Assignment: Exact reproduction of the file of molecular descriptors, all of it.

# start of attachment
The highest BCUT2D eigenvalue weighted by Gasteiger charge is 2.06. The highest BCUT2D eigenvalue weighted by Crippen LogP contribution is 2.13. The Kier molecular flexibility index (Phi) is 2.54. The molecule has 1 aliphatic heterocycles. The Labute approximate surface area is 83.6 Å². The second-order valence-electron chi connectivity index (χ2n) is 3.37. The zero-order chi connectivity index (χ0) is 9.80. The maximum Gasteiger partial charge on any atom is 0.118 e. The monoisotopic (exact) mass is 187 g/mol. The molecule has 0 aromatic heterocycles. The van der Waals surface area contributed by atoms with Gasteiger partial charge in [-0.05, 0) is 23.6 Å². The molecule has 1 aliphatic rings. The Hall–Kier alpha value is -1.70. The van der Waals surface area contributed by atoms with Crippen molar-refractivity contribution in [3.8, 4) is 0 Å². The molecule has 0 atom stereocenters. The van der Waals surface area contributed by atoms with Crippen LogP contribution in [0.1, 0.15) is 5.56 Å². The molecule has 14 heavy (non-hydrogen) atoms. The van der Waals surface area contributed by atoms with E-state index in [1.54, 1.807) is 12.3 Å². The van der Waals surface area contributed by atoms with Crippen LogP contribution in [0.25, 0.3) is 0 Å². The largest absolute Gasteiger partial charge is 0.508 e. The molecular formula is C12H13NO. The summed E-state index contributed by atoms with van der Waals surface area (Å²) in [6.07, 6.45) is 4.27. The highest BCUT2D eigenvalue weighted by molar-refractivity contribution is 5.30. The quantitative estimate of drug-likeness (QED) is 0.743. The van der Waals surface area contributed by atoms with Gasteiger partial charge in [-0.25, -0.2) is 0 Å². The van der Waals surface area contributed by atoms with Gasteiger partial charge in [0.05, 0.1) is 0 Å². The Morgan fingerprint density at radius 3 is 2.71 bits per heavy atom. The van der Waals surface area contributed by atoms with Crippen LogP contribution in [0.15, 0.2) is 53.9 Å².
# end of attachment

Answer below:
The highest BCUT2D eigenvalue weighted by Gasteiger charge is 2.06. The highest BCUT2D eigenvalue weighted by Crippen LogP contribution is 2.13. The Kier molecular flexibility index (Phi) is 2.54. The molecule has 1 aliphatic heterocycles. The Labute approximate surface area is 83.6 Å². The second-order valence-electron chi connectivity index (χ2n) is 3.37. The zero-order chi connectivity index (χ0) is 9.80. The maximum Gasteiger partial charge on any atom is 0.118 e. The monoisotopic (exact) mass is 187 g/mol. The molecule has 0 aromatic heterocycles. The van der Waals surface area contributed by atoms with Gasteiger partial charge in [-0.05, 0) is 23.6 Å². The molecule has 1 aliphatic rings. The Hall–Kier alpha value is -1.70. The van der Waals surface area contributed by atoms with Crippen molar-refractivity contribution in [3.8, 4) is 0 Å². The molecule has 0 atom stereocenters. The van der Waals surface area contributed by atoms with Crippen LogP contribution in [0.1, 0.15) is 5.56 Å². The molecule has 14 heavy (non-hydrogen) atoms. The van der Waals surface area contributed by atoms with E-state index in [1.54, 1.807) is 12.3 Å². The van der Waals surface area contributed by atoms with Crippen LogP contribution in [0.25, 0.3) is 0 Å². The largest absolute Gasteiger partial charge is 0.508 e. The molecular formula is C12H13NO. The summed E-state index contributed by atoms with van der Waals surface area (Å²) in [6.07, 6.45) is 4.27. The highest BCUT2D eigenvalue weighted by molar-refractivity contribution is 5.30. The quantitative estimate of drug-likeness (QED) is 0.743. The van der Waals surface area contributed by atoms with Gasteiger partial charge in [-0.25, -0.2) is 0 Å². The van der Waals surface area contributed by atoms with Gasteiger partial charge in [0.05, 0.1) is 0 Å². The Morgan fingerprint density at radius 3 is 2.71 bits per heavy atom. The van der Waals surface area contributed by atoms with Crippen LogP contribution in [0.15, 0.2) is 53.9 Å².